Following the opening of Carmen on Sydney Harbour, the team has taken issue with changes made without their permission.
A revival of the 2013 Handa Opera on Sydney Harbour production of Carmen opened last Friday. Two days earlier, the original director Gale Edwards, set designer Brian Thomson and costume designer Julie Lynch issued a statement criticising Opera Australia for refusing to invite them back to oversee the remount. “Therefore, we advise that we cannot guarantee the work’s integrity, or that the public will see the production as it was originally intended to be,” they said in the statement.
Opera Australia responded with a statement in which they said, that like many other major international opera companies they employ “a wealth of talented directors and craftspeople who painstakingly and lovingly present [revival] productions as true to their original format as possible.”
Carmen – Handa Opera on Sydney Harbour
Re-staged by revival director Andy Morton, there were a few minor changes to the current production, until the final scene. In Edwards’ original version, Don José killed Carmen by slashing her throat. As he approached her body, Escamillo appeared on a lift at the back of the stage standing over a giant bull’s carcass, in a kind of mirror image. In the current revival, Escamillo and the bull no longer appear.
Edwards, Thomson and Lynch have today issued another statement expanding on their concerns – the full version of which can be read below – in which they say: “Last Friday’s Opening Night of Carmen justified our apprehensions when various changes were made, and especially to the final scene’s staging by revival director Andy Morton and OA, drastically altering our work without our knowledge. This production is certainly not ‘as true to [the] original format as possible’, as the OA had rebutted and promised in last week’s press announcements”.
Reviews of the production have been positive across the board, although Daily Review, Stagenoise and Broadway World took issue with the change to the final scene, with Ben Neutze writing in Daily Review: “The new staging of this moment is clunky and bland, and seriously undermines the statements Edwards has made about gendered violence in this opera.”
Reviews in The Australian and The Sydney Morning Herald however made no mention of the change, with The Australian writing that the production’s “integrity remained intact”. Reviews in The Sunday Telegraph and Limelight felt that the removal of Escamillo and the giant bull actually worked better. Limelight’s 2013 review said of the final scene: “Carmen and José give their all for ten minutes of intimate, sexual duelling, their tiny forms conveying everything in spite of the vastness of the arena. And then the moment is spoiled by the appearance behind them of the world’s largest bull carcass complete with sparkly toreador. Less, as they say…”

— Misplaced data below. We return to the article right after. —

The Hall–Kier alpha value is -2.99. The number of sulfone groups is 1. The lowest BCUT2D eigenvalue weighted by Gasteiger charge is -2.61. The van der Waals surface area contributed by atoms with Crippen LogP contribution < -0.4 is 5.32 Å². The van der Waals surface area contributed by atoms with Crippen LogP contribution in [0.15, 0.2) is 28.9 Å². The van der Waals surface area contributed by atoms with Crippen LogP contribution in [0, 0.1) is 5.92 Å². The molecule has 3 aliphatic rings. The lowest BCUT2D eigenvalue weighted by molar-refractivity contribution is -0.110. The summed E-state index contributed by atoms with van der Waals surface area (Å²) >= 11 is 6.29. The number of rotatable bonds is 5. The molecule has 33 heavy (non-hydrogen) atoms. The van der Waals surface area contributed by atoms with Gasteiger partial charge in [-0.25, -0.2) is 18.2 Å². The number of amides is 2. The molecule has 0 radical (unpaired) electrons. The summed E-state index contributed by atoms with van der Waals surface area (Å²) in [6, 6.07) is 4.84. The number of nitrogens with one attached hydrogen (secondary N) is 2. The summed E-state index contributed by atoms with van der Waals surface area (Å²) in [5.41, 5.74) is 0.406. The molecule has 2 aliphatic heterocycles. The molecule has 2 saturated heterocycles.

The statement also says that Lynch’s contract for Carmen included the clause that OA “shall be required to approach the Contracting Party to participate in the supervision of the further use of the design” but that this clause was not honoured by OA. Instead, Lynch accepted a “moderate financial compensation” for the use of her design.
Limelight approached Opera Australia for a response to the new statement from the Carmen creative team but were told that OA is making no comment at this time.
This is today’s full statement from Edwards, Lynch and Thomson:
March 28, 2017
Carmen creatives extreme disappointed with changes to production despite OA’s claim to ‘stay as true to the original format as possible’.
Gale Edwards, Brian Thomson AM and Julie Lynch
In a press release last week we raised our concerns regarding the risk to our and the production’s artistic integrity by not being allowed to oversee the re-staging of Carmen on Sydney Harbour. In it we said, “we cannot guarantee the work’s integrity, or that the public will see the production as it was originally intended to be”. We follow that release with two main areas of concern: firstly, that the originating creators of any artistic work are best placed to guide artistic integrity in the overseeing of all creative aspects of future production revivals and should always be given “first right of refusal”; and secondly, that Opera Australia (OA) as a publicly funded company has the responsibility and obligation to support and protect the artistic and moral rights of the artists they engage, and that such protections be enshrined in contracts that are honoured.
Last Friday’s Opening Night of Carmen justified our apprehensions when various changes were made, and especially to the final scene’s staging by revival director Andy Morton and OA, drastically altering our work without our knowledge. This production is certainly not as “true to [the] original format as possible”, as the OA had rebutted and promised in last week’s press announcements, and has since been reviewed as:
“The new staging of this moment is clunky and bland, and seriously undermines the statements Edwards had made about gendered violence in this opera. Edwards’ final tableau tied the entire production together, forcing us to look at the violence committed against Carmen, and women in general, in an even more sinister and terrifying light.”